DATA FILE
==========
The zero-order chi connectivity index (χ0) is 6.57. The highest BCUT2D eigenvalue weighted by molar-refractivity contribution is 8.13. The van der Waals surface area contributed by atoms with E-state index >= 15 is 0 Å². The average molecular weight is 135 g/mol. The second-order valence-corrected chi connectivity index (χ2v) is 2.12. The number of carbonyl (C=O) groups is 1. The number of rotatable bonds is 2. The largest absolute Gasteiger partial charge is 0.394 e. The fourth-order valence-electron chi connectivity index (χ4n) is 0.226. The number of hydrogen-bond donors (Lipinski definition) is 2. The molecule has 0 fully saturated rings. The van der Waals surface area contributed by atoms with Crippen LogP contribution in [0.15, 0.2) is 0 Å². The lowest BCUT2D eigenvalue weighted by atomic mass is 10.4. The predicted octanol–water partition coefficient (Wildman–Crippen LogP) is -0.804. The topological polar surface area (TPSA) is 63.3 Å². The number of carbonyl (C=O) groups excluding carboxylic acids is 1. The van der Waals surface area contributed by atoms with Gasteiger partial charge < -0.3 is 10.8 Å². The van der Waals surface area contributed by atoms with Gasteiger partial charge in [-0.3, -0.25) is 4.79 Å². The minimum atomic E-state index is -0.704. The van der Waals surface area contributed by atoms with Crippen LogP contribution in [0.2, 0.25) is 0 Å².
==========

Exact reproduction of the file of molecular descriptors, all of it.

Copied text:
The zero-order chi connectivity index (χ0) is 6.57. The highest BCUT2D eigenvalue weighted by molar-refractivity contribution is 8.13. The van der Waals surface area contributed by atoms with E-state index >= 15 is 0 Å². The average molecular weight is 135 g/mol. The second-order valence-corrected chi connectivity index (χ2v) is 2.12. The number of carbonyl (C=O) groups is 1. The number of rotatable bonds is 2. The largest absolute Gasteiger partial charge is 0.394 e. The fourth-order valence-electron chi connectivity index (χ4n) is 0.226. The number of hydrogen-bond donors (Lipinski definition) is 2. The molecule has 0 fully saturated rings. The van der Waals surface area contributed by atoms with Crippen LogP contribution in [0.15, 0.2) is 0 Å². The lowest BCUT2D eigenvalue weighted by atomic mass is 10.4. The predicted octanol–water partition coefficient (Wildman–Crippen LogP) is -0.804. The topological polar surface area (TPSA) is 63.3 Å². The number of carbonyl (C=O) groups excluding carboxylic acids is 1. The van der Waals surface area contributed by atoms with Gasteiger partial charge < -0.3 is 10.8 Å². The van der Waals surface area contributed by atoms with Gasteiger partial charge in [-0.3, -0.25) is 4.79 Å². The minimum atomic E-state index is -0.704. The van der Waals surface area contributed by atoms with Crippen LogP contribution in [0.2, 0.25) is 0 Å².